“What part of no new coal and gas don’t Labor and Liberal understand?”

Bandt, says the crossbench had the numbers to pass the motion with Labor’s support.

Australia's government cops criticism over $50 million gas fund
Australia’s government cops criticism over $50 million gas fund

“Gas is as dirty as coal”

It comes after oil and gas giant Woodside confirmed its $16.5 billion Scarborough project in northwest Western Australia would go ahead, one Mr Bandt said would be responsible for “a billion tonnes of pollution”.

The Australian Federal Government says the Beetaloo project would create up to 6,000 new jobs.

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Qantas becomes first airline in the world to launch sustainable initiative for flyers

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Qantas A380

Qantas Frequent Flyers who make sustainable choices at home and when they travel will be rewarded under a new Green membership tier to roll out early next year

The Green tier will sit alongside existing flying tiers, and is designed to educate, encourage and reward the airline’s 13 million frequent flyers for everything from offsetting their flights, staying in eco-hotels, walking to work and installing solar panels at home.

Qantas will be the first airline in the world to reward frequent flyers for being more sustainable in the air and on the ground.

Members will need to complete at least five sustainable activities across six areas – flying, travel, lifestyle, sustainable purchases, reducing impact and giving back – each year to achieve Green tier status. Once achieved, members will be rewarded with benefits like bonus Qantas Points or status credits. These benefits will be in addition to the rewards they get under their existing flying status or as part of Points Club.

The initiative has been driven by feedback from frequent flyers, with research showing almost two-thirds want to be more aware of their impact on the environment and would like support in their efforts to be more sustainable.

While the program will not officially start until early next year, from today frequent flyers who offset their flights, home and car, install solar panels or make a contribution towards protecting the Great Barrier Reef will see these actions go towards meeting their sustainability target as part of attaining Green tier status.

Other environmentally friendly behaviours, like walking to work and contributing to the purchase of sustainable aviation fuel, which significantly reduces the emissions from flying, will also be rewarded after the program launches officially next year.

Qantas CEO, Alan Joyce said sustainability was set to become a core part of the Frequent Flyer program and of the national carrier’s approach more broadly.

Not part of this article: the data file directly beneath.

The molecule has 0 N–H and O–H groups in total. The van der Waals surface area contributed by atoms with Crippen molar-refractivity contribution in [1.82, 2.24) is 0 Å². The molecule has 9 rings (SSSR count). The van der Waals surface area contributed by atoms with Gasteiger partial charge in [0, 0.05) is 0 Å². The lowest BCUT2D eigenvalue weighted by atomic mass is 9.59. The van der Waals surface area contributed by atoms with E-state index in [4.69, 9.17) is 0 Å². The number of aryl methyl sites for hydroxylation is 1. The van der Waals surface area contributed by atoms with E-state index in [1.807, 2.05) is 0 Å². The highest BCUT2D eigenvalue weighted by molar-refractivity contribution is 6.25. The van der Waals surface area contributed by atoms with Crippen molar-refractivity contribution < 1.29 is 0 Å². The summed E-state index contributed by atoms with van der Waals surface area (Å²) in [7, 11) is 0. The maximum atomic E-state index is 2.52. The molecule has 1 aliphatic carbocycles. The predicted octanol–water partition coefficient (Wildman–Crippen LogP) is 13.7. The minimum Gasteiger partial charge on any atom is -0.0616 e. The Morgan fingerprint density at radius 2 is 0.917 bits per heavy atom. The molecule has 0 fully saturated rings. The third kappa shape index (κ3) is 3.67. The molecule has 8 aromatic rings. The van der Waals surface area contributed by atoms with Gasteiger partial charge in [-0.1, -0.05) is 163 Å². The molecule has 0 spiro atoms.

“Our customers are concerned about climate change and so are we. There’s a lot of action we’re taking as an airline to reduce our emissions and that means we have the framework to help our customers offset and take other steps to reduce their own footprint.”

JOYCE SAID IN A STATEMENT.

How the programme will run:

From Friday November 26, members can offset their home and car emissions through the Qantas Frequent Flyer program, helping support high quality and verified carbon offset projects in Australia and around the world.

The investment from customers will see the airline, which is already one of the largest private sector buyers of Australian carbon credits, support more conservation and environmental projects.

Among those investments includes restoring local inland ecosystems, reforestation projects, Indigenous fire management projects in Arnhem Land and the development of wind farms in developing countries.

In practical terms, members can use a simple calculator on the Frequent Flyer website to estimate direct emissions from their home and car and choose to offset them for a year at a time.

Members earn 10 Qantas Points per $1 spent when they offset their home or car. The average annual cost to offset home energy for a family of four with two cars would be approximately $200 or 26,000 Qantas Points.

If just 100,000 frequent flyers offset their home and car emissions for a year, the initiative could see a reduction of more than 1 million tonnes of carbon – the same amount that would be saved from installing 170,000 rooftop solar panels.

This initiative complements Qantas’ existing Fly Carbon Neutral, which is the world’s leading offset program, with 11 per cent of customers on qantas.com offsetting their carbon emissions. Qantas matches customer contributions dollar for dollar.

These new initiatives for frequent flyers are an extension of the Qantas Group’s commitment to taking action on climate change and achieving net zero emissions from its own operations by 2050. Qantas was only the second airline in the world to commit to net zero emissions, back in 2019.

Qantas has four pillars that support its net zero target:

  • Working with governments and bioenergy providers on the development of sustainable aviation fuel production in Australia, which the Qantas Group has committed $50 million towards.
  • Investing in next generation and low emission aircraft, which reduce fuel burn.
  • Offsetting emissions by investing in high quality and verified projects.
  • Ongoing work to reduce fuel burn as part of day to day operations, including through smarter flight planning.